Still at a low magnification of 89X, this scanning electron micrograph (SEM) depicts some of the morphologic exoskeletal features located at the distal end of an adult “figeater” beetle’s, Cotinis mutabilis leg. Depicted here was the claw-like tip of the insect’s 5th tarsomere, as well as its accompanying empodium. This appendicular configuration affords the beetle a secure grasp of objects within its environmental domain, such as foliage or food.
Due to the jointed nature of this organism’s leg configuration, it is classified in the phylum, Arthropoda, i.e., “Arthro” = jointed, and “poda” = legs. This beetle was found in the Decatur, Georgia suburbs.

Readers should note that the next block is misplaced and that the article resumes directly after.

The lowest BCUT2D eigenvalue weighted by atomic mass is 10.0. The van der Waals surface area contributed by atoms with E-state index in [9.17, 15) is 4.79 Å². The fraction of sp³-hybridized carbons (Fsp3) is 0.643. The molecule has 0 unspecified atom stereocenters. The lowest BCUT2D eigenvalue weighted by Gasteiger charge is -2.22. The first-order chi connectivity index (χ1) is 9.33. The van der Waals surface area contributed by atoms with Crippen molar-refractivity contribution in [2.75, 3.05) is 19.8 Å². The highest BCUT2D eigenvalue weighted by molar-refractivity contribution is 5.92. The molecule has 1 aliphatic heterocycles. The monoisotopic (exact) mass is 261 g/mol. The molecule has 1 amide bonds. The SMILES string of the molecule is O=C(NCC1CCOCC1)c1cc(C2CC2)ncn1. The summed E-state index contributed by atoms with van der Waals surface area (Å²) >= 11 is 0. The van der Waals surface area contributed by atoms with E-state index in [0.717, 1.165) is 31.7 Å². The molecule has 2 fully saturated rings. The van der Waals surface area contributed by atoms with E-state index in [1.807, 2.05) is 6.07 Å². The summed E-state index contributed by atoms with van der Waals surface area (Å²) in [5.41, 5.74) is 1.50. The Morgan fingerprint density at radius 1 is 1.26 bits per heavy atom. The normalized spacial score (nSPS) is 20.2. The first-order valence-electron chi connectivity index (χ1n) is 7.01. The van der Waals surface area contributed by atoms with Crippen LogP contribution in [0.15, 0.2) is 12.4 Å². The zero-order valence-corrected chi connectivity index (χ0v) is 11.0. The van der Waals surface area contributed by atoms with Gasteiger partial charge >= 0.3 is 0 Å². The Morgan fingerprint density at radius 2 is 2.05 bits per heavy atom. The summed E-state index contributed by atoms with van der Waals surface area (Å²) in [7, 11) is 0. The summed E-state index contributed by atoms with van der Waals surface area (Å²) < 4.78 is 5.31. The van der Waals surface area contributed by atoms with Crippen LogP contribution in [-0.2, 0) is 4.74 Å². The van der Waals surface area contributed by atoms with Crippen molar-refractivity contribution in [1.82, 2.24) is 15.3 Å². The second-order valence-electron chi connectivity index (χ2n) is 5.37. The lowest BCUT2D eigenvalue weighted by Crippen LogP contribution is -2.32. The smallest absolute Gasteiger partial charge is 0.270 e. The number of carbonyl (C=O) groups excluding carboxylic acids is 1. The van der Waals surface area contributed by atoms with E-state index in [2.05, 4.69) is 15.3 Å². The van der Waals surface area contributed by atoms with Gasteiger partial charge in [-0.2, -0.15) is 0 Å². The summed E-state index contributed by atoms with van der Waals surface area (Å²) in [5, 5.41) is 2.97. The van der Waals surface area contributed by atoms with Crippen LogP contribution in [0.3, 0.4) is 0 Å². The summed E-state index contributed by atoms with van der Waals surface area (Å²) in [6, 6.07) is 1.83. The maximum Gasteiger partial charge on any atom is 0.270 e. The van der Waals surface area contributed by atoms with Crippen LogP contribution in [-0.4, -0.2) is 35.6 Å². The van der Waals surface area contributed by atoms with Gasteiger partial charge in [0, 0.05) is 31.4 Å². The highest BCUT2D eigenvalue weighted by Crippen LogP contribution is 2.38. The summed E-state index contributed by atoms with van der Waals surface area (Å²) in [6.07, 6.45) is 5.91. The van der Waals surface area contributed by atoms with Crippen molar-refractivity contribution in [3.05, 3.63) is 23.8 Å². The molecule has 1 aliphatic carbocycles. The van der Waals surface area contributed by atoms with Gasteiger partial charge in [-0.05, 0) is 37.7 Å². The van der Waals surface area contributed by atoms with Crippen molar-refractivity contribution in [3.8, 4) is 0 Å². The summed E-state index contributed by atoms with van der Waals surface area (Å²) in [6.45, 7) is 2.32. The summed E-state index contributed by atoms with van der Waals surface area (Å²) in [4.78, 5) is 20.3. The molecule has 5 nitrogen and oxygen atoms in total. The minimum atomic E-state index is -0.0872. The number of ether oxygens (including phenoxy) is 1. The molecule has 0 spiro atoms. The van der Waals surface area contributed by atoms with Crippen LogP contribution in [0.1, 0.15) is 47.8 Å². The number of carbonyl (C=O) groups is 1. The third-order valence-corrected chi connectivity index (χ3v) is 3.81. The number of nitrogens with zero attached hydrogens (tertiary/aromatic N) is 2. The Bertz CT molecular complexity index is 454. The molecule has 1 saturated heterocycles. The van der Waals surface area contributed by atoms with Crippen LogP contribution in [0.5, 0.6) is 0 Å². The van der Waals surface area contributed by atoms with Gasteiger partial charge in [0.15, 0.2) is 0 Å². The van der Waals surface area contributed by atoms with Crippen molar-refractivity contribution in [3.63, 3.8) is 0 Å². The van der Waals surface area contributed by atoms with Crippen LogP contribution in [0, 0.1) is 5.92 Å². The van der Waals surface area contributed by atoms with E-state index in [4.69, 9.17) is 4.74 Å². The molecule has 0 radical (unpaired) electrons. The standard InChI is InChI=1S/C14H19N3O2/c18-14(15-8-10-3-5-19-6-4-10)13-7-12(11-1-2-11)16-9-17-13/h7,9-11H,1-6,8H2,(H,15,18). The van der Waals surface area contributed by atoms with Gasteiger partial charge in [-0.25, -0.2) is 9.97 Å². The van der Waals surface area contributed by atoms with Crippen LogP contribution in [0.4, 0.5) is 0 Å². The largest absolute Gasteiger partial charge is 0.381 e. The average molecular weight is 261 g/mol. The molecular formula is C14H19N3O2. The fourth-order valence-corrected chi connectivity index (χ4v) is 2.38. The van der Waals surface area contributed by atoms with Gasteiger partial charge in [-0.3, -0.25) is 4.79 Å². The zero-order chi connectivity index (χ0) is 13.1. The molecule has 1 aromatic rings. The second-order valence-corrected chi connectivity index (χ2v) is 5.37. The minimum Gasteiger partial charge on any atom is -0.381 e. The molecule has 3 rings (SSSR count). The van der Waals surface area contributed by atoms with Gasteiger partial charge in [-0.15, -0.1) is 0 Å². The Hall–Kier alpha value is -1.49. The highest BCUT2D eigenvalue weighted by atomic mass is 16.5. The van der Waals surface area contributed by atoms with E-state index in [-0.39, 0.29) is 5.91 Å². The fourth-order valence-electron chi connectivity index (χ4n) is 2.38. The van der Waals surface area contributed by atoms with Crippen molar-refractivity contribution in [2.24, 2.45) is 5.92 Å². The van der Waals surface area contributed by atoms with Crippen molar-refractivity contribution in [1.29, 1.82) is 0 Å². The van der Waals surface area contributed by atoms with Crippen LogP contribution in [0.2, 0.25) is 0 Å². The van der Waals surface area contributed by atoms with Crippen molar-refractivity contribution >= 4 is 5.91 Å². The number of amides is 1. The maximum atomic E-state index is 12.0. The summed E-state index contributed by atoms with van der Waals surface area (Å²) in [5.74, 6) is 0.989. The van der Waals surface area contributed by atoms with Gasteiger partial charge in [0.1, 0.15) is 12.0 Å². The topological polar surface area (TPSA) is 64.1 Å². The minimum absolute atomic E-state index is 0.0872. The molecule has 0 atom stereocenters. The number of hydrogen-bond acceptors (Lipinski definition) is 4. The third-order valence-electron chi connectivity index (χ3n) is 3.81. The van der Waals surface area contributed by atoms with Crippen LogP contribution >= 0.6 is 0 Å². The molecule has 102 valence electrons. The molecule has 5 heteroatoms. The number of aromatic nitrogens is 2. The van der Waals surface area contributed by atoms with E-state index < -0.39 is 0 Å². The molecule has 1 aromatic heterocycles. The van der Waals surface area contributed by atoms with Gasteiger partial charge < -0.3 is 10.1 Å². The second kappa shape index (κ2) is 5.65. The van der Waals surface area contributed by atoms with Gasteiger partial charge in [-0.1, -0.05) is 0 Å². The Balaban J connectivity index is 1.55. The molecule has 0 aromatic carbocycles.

The dorsum of the adult figeater beetle is a drab green color, while its ventral surface is a vivid iridescent green. Their diet mainly consists of soft, overly ripe fruits including figs, hence its name. However, it’s the larval phase of this insect, which wrecks more havoc upon agricultural crops than adults, for the larvae, which burrow into the soils, will feed upon the crop roots, thereby, killing the fruit-bearing plants.